Good Life

Notes from a Teacher | Teachers preparing for first day of school, too

Every year at the end of August, I can feel the vibrations around the neighborhood, in the grocery store, at the pool and in the local stores. You know, the time of year when parents of school-aged children are doing the happy dance! Oh, I know the happy dance — I’m doing the happy dance myself! I might be the teacher, but I am also a mom. The happy dance comes at the end of a long, fun-filled summer — a summer filled with wet bathing suits, sand filled vehicles, mildewed beach towels, empty wallets, fresh-cut grass tracked across your hardwood floors, endless sleepovers, pool dates, golf dates, play dates and movie dates.

Parents are quite ready for school to start and frankly, so are most of the teachers. (Come on teachers, you know we are. ....) We have a pretty good idea what you are thinking at the end of the summer, but here’s a glimpse into what we are thinking.

Come the middle of August, my batteries are re-charged, and I am thinking ahead to the coming year. What kind of group will I get? Will anyone cry on the first day? Will I cry on the first day? Will they hit each other? Can they write their names, stand in a line, raise their hands, read, write, speak English, listen when I’m talking, and more importantly find the bathroom in time? These are just a few of the questions that are beginning to creep into my brain.

As I brush these questions aside, I begin to think about what a teacher’s goals are for the year. Our most important goal is to help children love school. We want them to wake up in the morning excited about the coming day, and at the end of the day, we want them to want to come back! (And it would be nice if we looked forward to coming back, too.) We want them to learn to be kind to their classmates, their teachers and their friends. We want them to not be afraid to try something new and to not be discouraged if they fail. (To that end, I try to make at least two or three mistakes a day just to be a good role model for them.) We want them to be curious about their world, be inquisitive and be open to new ideas. We want them to take turns, to share, to play fair and to want to learn.

On a more personal note, there are certain goals I have for myself this school year. First, I would like to make good on the statement that I made all last year: “I’m so close to my new school, I could walk!” It would be nice to make it through the day without getting called to the principal’s office for a completely honest mistake, and make it home without glitter, paint, permanent marker or coffee on some part of my body. I promise not to pack my new “drag behind me while I’m walking teacher bag” full of books, resources, teacher aides or other items that I will never open during the evening. I will try to not take my students early to art or music, or pick them up late. (I don’t know why, but the special teachers tend to frown upon that.) In addition, I want to be sure to clean up all the glitter, play dough, paint splatters and permanent marker before the custodian shows up. (It would be nice to keep her in my corner this year, cause she’s pretty awesome.) These are just a few of my “new year’s resolutions.” I’ll keep you posted.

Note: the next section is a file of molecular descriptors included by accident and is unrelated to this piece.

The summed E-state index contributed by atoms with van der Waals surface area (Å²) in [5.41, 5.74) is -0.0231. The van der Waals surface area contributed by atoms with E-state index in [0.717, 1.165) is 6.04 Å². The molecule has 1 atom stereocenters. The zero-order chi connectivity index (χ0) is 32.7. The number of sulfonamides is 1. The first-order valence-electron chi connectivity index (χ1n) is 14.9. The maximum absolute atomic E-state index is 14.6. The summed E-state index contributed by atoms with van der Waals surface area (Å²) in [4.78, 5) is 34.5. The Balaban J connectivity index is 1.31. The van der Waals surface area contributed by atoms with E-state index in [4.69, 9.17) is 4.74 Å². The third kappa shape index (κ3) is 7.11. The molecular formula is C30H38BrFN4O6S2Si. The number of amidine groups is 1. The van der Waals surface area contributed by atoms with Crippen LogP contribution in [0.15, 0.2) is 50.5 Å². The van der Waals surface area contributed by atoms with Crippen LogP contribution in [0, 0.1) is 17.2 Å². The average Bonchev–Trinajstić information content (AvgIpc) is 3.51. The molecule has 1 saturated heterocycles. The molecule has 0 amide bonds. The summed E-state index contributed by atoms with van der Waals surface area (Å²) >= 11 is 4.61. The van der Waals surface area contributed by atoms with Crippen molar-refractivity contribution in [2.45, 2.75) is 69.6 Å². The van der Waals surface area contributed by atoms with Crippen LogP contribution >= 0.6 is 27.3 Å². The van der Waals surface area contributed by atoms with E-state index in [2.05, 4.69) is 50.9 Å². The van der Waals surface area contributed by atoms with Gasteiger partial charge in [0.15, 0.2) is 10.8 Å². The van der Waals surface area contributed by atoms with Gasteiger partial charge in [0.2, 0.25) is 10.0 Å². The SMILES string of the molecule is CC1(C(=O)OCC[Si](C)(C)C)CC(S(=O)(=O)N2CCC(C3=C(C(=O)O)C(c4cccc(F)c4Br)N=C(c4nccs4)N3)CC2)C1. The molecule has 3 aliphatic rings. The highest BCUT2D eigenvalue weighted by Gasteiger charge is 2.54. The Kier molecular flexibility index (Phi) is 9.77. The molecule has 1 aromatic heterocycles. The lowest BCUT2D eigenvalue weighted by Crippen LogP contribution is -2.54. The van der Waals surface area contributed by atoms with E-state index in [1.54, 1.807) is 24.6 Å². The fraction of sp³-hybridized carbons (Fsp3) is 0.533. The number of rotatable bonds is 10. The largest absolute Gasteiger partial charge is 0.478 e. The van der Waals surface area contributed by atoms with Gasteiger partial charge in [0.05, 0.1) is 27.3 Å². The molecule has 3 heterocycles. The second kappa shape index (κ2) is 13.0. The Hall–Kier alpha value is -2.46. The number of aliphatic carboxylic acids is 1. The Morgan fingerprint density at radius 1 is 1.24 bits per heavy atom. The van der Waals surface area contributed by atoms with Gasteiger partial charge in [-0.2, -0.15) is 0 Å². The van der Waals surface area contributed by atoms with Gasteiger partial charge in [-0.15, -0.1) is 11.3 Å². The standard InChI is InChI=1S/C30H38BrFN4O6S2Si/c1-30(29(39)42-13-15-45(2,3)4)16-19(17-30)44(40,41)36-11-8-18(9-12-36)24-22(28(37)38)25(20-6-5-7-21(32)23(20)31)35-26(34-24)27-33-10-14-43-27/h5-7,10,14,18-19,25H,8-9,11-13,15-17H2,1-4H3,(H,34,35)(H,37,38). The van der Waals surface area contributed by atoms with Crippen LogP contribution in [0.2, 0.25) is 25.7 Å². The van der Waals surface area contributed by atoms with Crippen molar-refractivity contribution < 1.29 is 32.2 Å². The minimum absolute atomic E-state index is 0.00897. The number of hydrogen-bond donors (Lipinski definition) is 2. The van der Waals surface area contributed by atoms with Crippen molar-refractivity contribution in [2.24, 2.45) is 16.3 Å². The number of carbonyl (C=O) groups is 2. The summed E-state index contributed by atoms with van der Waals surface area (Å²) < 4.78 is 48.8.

Technically, there are certain things we teachers are paid to do. You know, teach the kids to read, add numbers, write their name, define photosynthesis, do calculus, write a book report, speak another language, stand in line without pinching their neighbors, and other good stuff — all those mandatory items. (Well, most of it.) But as many of you know, we all perform some added duties that are incidental to our job. There are many little bonuses that your tax dollars are paying for. Here’s a peek into what we do in between the “good stuff.”

As soon as the children come into the room in the morning, we hit the ground running. We collect permission slips, lunch money, tissues, notes for the teachers, box tops for education (keep ’em coming), excuses about missing items, stories about the night before (sometimes a little too much information about stories from the night before), news about the tooth fairy, who has a loose tooth, and the low-down on birthday parties.

This all occurs in the first five minutes, and typically all at once. If you can’t listen and respond to seven or eight kids at once, just throw in the towel right now. As the day progresses, we will bandage the cut, console the broken heart, hug the weepy, discipline the unruly and counsel the angry. We will try very hard to fill their every moment with a love for learning, while trying to raise their self-esteem, teach them good sportsmanship, fair play and instill a sense of pride in all they do.

All the while, every moment of the day we remember that each of these children in our care is very, very special to someone. They are someone’s grandchild, niece, nephew, son or daughter. They are unique, they are fragile and they are loved. They are loved not only by their family, but each and every single day by their teacher.

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